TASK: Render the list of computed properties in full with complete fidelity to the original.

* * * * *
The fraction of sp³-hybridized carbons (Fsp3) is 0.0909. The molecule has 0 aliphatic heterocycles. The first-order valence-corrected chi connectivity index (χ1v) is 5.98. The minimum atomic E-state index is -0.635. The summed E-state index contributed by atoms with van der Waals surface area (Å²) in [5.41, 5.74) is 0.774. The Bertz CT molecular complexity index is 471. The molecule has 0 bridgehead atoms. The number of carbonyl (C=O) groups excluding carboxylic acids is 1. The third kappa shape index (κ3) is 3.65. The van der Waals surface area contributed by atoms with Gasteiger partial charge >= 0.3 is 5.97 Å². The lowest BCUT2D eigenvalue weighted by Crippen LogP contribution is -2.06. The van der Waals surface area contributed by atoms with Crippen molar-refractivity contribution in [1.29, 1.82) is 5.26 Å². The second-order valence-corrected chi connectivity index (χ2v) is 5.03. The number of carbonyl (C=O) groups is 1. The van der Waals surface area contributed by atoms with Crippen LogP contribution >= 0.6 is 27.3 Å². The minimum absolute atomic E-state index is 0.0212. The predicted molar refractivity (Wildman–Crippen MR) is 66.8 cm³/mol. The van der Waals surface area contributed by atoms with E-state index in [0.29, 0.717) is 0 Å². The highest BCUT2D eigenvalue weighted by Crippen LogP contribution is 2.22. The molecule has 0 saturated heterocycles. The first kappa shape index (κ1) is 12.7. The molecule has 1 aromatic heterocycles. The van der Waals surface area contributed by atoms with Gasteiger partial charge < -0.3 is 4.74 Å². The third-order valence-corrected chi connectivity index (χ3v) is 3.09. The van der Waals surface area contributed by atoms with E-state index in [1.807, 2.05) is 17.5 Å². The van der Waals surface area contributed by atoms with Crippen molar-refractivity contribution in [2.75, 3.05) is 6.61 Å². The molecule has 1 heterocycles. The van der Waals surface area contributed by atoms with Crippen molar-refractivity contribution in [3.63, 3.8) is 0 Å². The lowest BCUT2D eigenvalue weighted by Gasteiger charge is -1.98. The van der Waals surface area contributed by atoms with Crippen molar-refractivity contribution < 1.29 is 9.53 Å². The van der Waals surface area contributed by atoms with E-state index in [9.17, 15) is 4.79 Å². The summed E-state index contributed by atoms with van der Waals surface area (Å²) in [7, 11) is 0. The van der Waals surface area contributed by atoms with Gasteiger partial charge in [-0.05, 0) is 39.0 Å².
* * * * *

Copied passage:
The fraction of sp³-hybridized carbons (Fsp3) is 0.0909. The molecule has 0 aliphatic heterocycles. The first-order valence-corrected chi connectivity index (χ1v) is 5.98. The minimum atomic E-state index is -0.635. The summed E-state index contributed by atoms with van der Waals surface area (Å²) in [5.41, 5.74) is 0.774. The Bertz CT molecular complexity index is 471. The molecule has 0 bridgehead atoms. The number of carbonyl (C=O) groups excluding carboxylic acids is 1. The third kappa shape index (κ3) is 3.65. The van der Waals surface area contributed by atoms with Gasteiger partial charge >= 0.3 is 5.97 Å². The lowest BCUT2D eigenvalue weighted by Crippen LogP contribution is -2.06. The van der Waals surface area contributed by atoms with Crippen molar-refractivity contribution in [1.29, 1.82) is 5.26 Å². The second-order valence-corrected chi connectivity index (χ2v) is 5.03. The number of carbonyl (C=O) groups is 1. The van der Waals surface area contributed by atoms with Crippen LogP contribution >= 0.6 is 27.3 Å². The minimum absolute atomic E-state index is 0.0212. The predicted molar refractivity (Wildman–Crippen MR) is 66.8 cm³/mol. The van der Waals surface area contributed by atoms with E-state index in [0.29, 0.717) is 0 Å². The highest BCUT2D eigenvalue weighted by Crippen LogP contribution is 2.22. The molecule has 0 saturated heterocycles. The first kappa shape index (κ1) is 12.7. The molecule has 1 aromatic heterocycles. The van der Waals surface area contributed by atoms with Gasteiger partial charge < -0.3 is 4.74 Å². The third-order valence-corrected chi connectivity index (χ3v) is 3.09. The van der Waals surface area contributed by atoms with E-state index in [1.807, 2.05) is 17.5 Å². The van der Waals surface area contributed by atoms with Crippen molar-refractivity contribution in [2.75, 3.05) is 6.61 Å². The molecule has 1 heterocycles. The van der Waals surface area contributed by atoms with Crippen molar-refractivity contribution in [3.63, 3.8) is 0 Å². The lowest BCUT2D eigenvalue weighted by Gasteiger charge is -1.98. The van der Waals surface area contributed by atoms with Crippen molar-refractivity contribution < 1.29 is 9.53 Å². The van der Waals surface area contributed by atoms with E-state index in [9.17, 15) is 4.79 Å². The summed E-state index contributed by atoms with van der Waals surface area (Å²) in [7, 11) is 0. The van der Waals surface area contributed by atoms with Gasteiger partial charge in [-0.05, 0) is 39.0 Å².